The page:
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East Of Eden - Mercator Projected CD (album) cover


East Of Eden


Eclectic Prog

4.06 | 149 ratings

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Psychedelic Paul
4 stars EAST OF EDEN were a British Jazz-Rock band who were best-known for their chart song "Jig-a-Jig", although the single wasn't representative of their album recordings. They released their first album "Mercator Projected" (1969) on the Deram label, a subsidiary of Decca Records. East of Eden recorded seven more albums during the proggy 1970's:- "Snafu" (1970); "East of Eden" (1971); "New Leaf" (1971); "Another Eden" (1975); "Here We Go Again" (1976); "It's the Climate" (1977); and "Silver Park" (1978). The band reunited nearly twenty years later for their "Kalipse" (1997) album and they've released two further albums in the early 21st century:- "Armadillo" (2001) and "Graffito" (2005). It's time now to map out the songs for their first album: "Mercator Projected". The 2004 CD reissue added three bonus tracks to the original eight songs on the album, including a cover version of The Byrds "Eight Miles High".

We're heading for the "Northern Hemisphere" for the first stop on our musical journey. It's a slow but powerful burst of Blues- Rock for the opening song which ploughs on ahead relentlessly like a runaway steamroller. The song has a somewhat menacing air, so it's best to stand well clear, because this steamroller of hard driving rock doesn't sound like it's about to stop for anyone. The song has the same strident appeal as King Crimson's "21st Century Schizoid Man", only without the tortured vocals. Dancing gracefully into view now comes "Isadora", a tribute to the dancer Isadora Duncan (1877-1927), who was tragically killed when her scarf became wrapped around the wheels of the car she was travelling in. It's a stirring Jazz-Rock number in which the flawless flautist takes flight and showcases his talent in the best tradition of Ian Anderson of Jethro Tull. The enchanting lyrics deserve a mention too:- "Isadora dance, we are entranced, Billowing sleeves, in the breeze, Her heart's so soft, the willow weeps, To dance is to live, to love is to give, Beneath a vine of ivy leaves, Isadora sleeps." ..... This resonant refrain was recorded 42 years after Isadora Duncan's tragic death, and now, here we are nearly a century on listening to this immortal musical tribute, when some of the East of Eden band members themselves may be no longer with us. It's a lovely song with timeless appeal. We're sailing along next with "Waterways", an Indian-influenced fuzzy guitar psych-out, so it's time to order a vindaloo curry and settle down for some sitar and electric guitar with a Quintessential side order of Raga Rock. Next up is "Centaur Woman", a raw and earthy, good old-fashioned blast of Jazz-tinged Blues-Rock in the style of Canned Heat, featuring a flautist, a saxophonist, a harmonica player, and with a mean and moody guitarist hammering out some aggressively raucous riffs. This dynamic song veers dramatically from slow blues to wild flamboyant outbursts of uptempo Jazz-Rock with all of the musicians going hell for leather in a helter-skelter frenzy of sound.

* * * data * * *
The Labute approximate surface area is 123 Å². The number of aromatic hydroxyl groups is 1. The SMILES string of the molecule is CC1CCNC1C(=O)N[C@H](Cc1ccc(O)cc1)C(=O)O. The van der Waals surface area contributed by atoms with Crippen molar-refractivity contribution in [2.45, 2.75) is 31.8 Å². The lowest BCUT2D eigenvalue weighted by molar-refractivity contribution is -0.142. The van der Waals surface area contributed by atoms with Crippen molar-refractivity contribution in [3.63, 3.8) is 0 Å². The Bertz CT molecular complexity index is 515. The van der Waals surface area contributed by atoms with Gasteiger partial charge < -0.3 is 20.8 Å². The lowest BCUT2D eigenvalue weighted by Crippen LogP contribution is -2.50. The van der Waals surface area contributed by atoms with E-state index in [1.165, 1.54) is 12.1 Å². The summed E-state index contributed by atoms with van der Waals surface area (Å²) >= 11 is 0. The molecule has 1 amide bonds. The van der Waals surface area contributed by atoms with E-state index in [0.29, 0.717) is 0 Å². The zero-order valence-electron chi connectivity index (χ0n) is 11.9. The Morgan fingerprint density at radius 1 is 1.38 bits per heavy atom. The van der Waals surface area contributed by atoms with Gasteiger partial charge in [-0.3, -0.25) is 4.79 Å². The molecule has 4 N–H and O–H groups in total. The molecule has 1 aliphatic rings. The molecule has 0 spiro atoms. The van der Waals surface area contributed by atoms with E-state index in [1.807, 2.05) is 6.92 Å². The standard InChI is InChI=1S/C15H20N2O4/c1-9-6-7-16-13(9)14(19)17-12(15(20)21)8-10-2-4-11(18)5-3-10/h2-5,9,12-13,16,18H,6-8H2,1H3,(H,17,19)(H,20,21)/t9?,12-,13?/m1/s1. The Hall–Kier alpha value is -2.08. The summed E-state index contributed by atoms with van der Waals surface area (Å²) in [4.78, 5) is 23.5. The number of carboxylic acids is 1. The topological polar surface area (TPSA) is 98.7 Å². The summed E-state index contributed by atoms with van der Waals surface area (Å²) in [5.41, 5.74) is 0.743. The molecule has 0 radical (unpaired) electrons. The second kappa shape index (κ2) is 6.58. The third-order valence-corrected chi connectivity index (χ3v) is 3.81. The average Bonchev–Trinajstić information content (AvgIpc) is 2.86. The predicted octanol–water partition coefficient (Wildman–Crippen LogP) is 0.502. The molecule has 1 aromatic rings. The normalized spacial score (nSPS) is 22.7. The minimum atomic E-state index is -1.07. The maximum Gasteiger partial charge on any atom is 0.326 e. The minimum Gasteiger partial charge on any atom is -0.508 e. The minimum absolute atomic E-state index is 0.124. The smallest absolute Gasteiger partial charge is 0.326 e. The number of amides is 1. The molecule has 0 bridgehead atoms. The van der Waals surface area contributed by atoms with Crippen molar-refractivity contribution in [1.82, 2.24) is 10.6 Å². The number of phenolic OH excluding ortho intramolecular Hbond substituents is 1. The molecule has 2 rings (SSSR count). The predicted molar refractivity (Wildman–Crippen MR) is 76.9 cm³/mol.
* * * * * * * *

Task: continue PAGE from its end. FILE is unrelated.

Onto Side Two now and we're dipping our toes in the water for the mellow and hypnotic "Bathers", a swirling and mystical magic carpet ride that's tripping the light fantastic in a sea of psychedelic rainbow colours. This song is awash in a Purple Haze of soothing psychedelia. It's time to follow that camel next, because we're headed to the kasbah for "Communion", a song with an exotic Egyptian feel to it. The eastern-influenced music conjures up images of pharaohs and sphinxes and pyramids. You can almost picture the harem scene where a circle of be-robed and be-turbaned Bedouins are getting high as a kite as they puff away eagerly on their hookah pipes. This groovy song is a real Jewel of the Nile. We're continuing our global travels somewhere in the exotic east with "Moth". Maybe it's Egyptian, maybe it's Turkish, but either way, it's psychedelic snake- charming music that takes the listener on an Egyptian flight of fancy, or a magical mystery tour of Turkish delight - whichever you prefer. There's no mistaking the exotic middle-eastern pretensions for the next song: "In the Stable of the Sphinx", the highlight of the album and the longest song on the album with a running time of eight and a half minutes. It's a real whirling dervish of swirling and hypnotic eastern rhythms, all bathed in a healthy splash of psychedelic colours. Prepare for the manic middle section when the music is speeded up to 99 and it sounds like the record is about to go spinning off the turntable in a psychedelic freak-out. A serene calm is restored though for the magnificent conclusion which floats along on a mystical and spiritual wave of flower-power love and peace.

This stunning debut from East of Eden has all of the sweet eastern promise of a box of Turkish delights. "Mercator Projected" is a magical mystery tour around the world, featuring a delicious exotic cocktail of hypnotic eastern rhythms, romantic refrains, psychedelic freak-outs, mean and moody blues, and jazzy jam sessions. This superb album has it all!

Psychedelic Paul | 4/5 |


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